A filtration system is crucial for ensuring water quality in your koi pond. However, you can go further by supplementing your filtration system with a settlement tank.
A settling chamber will help eliminate waste and debris from the pond water. Here is what you need to know about adding a settlement tank to your pond.
Because a koi pond is a closed environment, things like fallen leaves, debris, uneaten food, and fish waste settle at the bottom of the pond. This organic matter decomposes and releases ammonia into the water.
Bacteria turns ammonia into nitrites during the first step of the nitrogen cycle. Then, another type of bacteria turns the nitrites into nitrates. Pond plants play an important part in this process by using some of the nitrates present in the water. You’ll also have to rely on bacteria to turn nitrates into nitrogen.
Nitrogen isn’t an issue as long as levels remain safe. However, a buildup of nitrogen in your koi pond is potentially dangerous to fish.
As a koi fish owner, you need to monitor the nitrogen cycle closely and establish a balance, so you have enough plants and bacteria for a healthy nitrogen cycle.
You’ll also need to use a filtration system to help remove some of the debris, ammonia, and nitrates from the water to supplement the natural nitrogen cycle.
A settlement or settling tank is a component you can add before a pump pushes water through a mechanical filtration system or to supplement a biological filtration system.
As water goes through the settlement tank, waste, debris, and heavy particles will fall to the bottom of the tank. The purpose is to remove as much solid waste as possible before the water goes through the filtration system.
It reduces clogging and can extend the lifespan of your filtration system. And for those who rely on a biological filter, a settlement tank will make this filtration method more effective.
Pond owners typically use a sump pump to get rid of the waste that settles at the bottom of the tank.
A settlement tank replicates a natural process that happens in all bodies of water. Waste, debris, and other particles sink to the bottom since they’re heavier than water. In a natural environment, these particles settle and become part of the substrate.
Koi pond owners typically use a 3 or 4” bottom drain to get water and debris out of the pump and into the settlement tank. As a general rule, the size of the settling tank should correspond to 10% of the total pond filter flow.
After going through the settling tank, the water will be cleaner and can go through the filtration system before a pump reintroduces it back into the pod.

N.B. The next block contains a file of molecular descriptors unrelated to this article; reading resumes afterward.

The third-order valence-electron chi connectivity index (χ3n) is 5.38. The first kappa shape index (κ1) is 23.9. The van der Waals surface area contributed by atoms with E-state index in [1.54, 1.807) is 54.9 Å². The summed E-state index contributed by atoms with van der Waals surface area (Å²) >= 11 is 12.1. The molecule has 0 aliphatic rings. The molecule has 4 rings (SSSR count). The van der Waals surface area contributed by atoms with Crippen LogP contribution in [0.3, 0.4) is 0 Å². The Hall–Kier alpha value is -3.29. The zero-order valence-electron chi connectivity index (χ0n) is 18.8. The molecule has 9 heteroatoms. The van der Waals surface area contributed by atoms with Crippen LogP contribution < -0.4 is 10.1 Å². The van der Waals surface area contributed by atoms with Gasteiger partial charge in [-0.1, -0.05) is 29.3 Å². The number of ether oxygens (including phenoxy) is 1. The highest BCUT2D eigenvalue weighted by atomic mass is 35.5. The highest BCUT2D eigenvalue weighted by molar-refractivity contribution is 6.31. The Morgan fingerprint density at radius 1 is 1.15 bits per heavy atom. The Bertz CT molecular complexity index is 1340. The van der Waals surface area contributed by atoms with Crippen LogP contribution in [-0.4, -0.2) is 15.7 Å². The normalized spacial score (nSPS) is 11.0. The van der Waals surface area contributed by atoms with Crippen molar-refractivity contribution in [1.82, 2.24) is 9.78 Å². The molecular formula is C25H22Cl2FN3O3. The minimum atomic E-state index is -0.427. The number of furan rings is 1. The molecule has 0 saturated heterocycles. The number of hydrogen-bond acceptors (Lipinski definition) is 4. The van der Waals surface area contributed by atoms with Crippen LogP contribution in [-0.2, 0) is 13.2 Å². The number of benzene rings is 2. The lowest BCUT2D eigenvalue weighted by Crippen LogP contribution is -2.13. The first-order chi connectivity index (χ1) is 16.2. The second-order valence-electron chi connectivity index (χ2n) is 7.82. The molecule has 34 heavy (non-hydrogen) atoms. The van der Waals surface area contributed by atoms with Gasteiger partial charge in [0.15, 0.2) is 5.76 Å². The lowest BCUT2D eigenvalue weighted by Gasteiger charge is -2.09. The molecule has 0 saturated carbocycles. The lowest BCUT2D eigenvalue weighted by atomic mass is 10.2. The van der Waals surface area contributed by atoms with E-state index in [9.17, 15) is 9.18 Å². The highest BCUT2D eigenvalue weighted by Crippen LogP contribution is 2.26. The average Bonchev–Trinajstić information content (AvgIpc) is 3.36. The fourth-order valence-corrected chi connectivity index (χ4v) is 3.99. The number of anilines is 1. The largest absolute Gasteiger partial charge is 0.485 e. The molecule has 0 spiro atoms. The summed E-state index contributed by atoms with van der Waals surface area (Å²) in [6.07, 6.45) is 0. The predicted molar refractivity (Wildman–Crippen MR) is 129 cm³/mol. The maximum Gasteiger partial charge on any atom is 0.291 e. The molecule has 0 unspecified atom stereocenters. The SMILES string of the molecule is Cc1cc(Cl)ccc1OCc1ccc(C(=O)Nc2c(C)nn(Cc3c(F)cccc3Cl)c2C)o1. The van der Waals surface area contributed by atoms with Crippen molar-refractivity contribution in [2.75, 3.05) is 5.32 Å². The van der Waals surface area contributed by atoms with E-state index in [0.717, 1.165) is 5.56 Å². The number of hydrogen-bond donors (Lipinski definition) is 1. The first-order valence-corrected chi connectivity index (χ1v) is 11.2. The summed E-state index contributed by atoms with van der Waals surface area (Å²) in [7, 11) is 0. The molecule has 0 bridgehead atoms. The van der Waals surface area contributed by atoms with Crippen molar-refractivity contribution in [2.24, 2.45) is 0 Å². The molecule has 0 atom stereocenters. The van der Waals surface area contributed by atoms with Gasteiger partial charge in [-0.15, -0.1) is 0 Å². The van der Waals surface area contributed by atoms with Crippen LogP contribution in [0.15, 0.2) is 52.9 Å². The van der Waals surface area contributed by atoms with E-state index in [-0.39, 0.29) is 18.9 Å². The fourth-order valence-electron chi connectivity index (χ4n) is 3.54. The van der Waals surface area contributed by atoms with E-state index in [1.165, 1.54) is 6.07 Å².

Some settlement tanks have additional features:
Installing a settlement tank for koi pond is usually something you have to plan for when building a new pond since you’ll need to set up a bottom drain. While there are some benefits to using a setting tank, not every koi pond setup needs one.
You should think about using a settlement tank if you want to build a pond that uses biological filtration. The filtration process will work best if you can remove the bulk of the waste with a settlement tank. It will be easier to maintain a healthy nitrogen cycle and to have enough bacteria in your pond for biological filtration if you use a settling tank.
It’s also important to consider the size of your koi pond and how densely populated it is. Since the main benefit of a settlement tank is to remove fish waste from the water, it’s a component you should add if you keep a lot of fish in your pond.
There are additional benefits for those who live in areas with a warm climate. Things like direct sunlight, warm weather, and shallow water create perfect conditions for algal blooms. A settlement tank can help control nitrate levels to reduce algae growth.
A settlement tank can also be a good solution if you need to introduce some movement to your pond. You can increase oxygenation by removing a part of the water and reintroducing it into the pond, for instance with a waterfall. This type of setup can prevent issues linked to stagnating water, such as algae growth or a lack of oxygen in the water.